A former Netanyahu adviser is the leading contender for a top spot in the Jewish Home party list.
By World Israel News Staff
Perach Lerner, who served as senior adviser to Prime Minister Benjamin Netanyahu’s office, is a leading candidate for the No. 3 spot reserved for women on the list of the Jewish Home party, Maariv reports.
The Jewish Home party was left in tatters after being abandoned by its central leaders, Naftali Bennett and Ayelet Shaked, who served as education and justice ministers respectively in Netanyahu’s government.
Since then, the party has been working feverishly to reassemble its party’s list ahead of the April 9 Knesset elections. The party recently appointed Rabbi Rafi Peretz as party chairman. MKs Moti Yogev and Rabbi Eli Ben Dahan were given seats No. 2 and No. 4 on the list. Slot No. 3 is reserved for a woman.
Maariv reports that Lerner is the favorite for the position and a final decision is expected soon.
Reserving spots for women on party lists is a common practice in Israel in order to broaden support and show inclusiveness.
Lerner served as a senior adviser to Netanyahu for six years, until she was forced out as part of an arrangement with the State Attorney’s Office, accused of exploiting her position to advance her husband’s public relations business, the newspaper says.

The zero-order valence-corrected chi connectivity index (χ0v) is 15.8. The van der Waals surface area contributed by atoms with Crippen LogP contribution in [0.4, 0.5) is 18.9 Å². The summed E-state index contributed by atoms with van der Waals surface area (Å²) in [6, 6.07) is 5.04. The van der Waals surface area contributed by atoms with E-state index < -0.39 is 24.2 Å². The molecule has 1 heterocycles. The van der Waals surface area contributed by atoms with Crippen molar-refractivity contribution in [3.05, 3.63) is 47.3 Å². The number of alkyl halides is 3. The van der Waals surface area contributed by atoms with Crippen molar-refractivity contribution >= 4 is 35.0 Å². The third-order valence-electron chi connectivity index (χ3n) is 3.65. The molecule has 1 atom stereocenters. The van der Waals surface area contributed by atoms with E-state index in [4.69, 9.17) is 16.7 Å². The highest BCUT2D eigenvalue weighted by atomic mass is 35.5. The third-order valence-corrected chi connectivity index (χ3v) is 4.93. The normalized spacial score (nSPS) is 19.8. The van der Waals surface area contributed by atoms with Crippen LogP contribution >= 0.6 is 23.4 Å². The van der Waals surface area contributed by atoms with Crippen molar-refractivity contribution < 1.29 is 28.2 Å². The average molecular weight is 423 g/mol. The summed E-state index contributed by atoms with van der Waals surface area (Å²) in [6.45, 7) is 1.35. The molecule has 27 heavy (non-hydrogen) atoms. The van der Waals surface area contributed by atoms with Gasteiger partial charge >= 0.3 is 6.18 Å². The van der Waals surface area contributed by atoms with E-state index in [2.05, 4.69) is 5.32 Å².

“A criminal investigation into her case prevented her appointment as director-general of the Ministry of Immigrant Absorption in 2000,” Maariv reports.
At the time, Israel’s State Attorney’s Office said that after “reviewing of the investigation file, the State Prosecutor’s Office reached the conclusion that Lerner’s actions ostensibly amounted to an offense of fraud and breach of trust.”
“But the State Attorney and the Deputy State Attorney for special assignments decided that in all the circumstances of the case and in the nature of its actions, the public will be satisfied if Lerner agrees to admit to her actions immediately at the start of the process and agree to a significant punishment agreed upon in a disciplinary proceeding – including dismissal and dismissal for many years from the civil service – along with additional accompanying punishments,” the State Attorney’s Office said.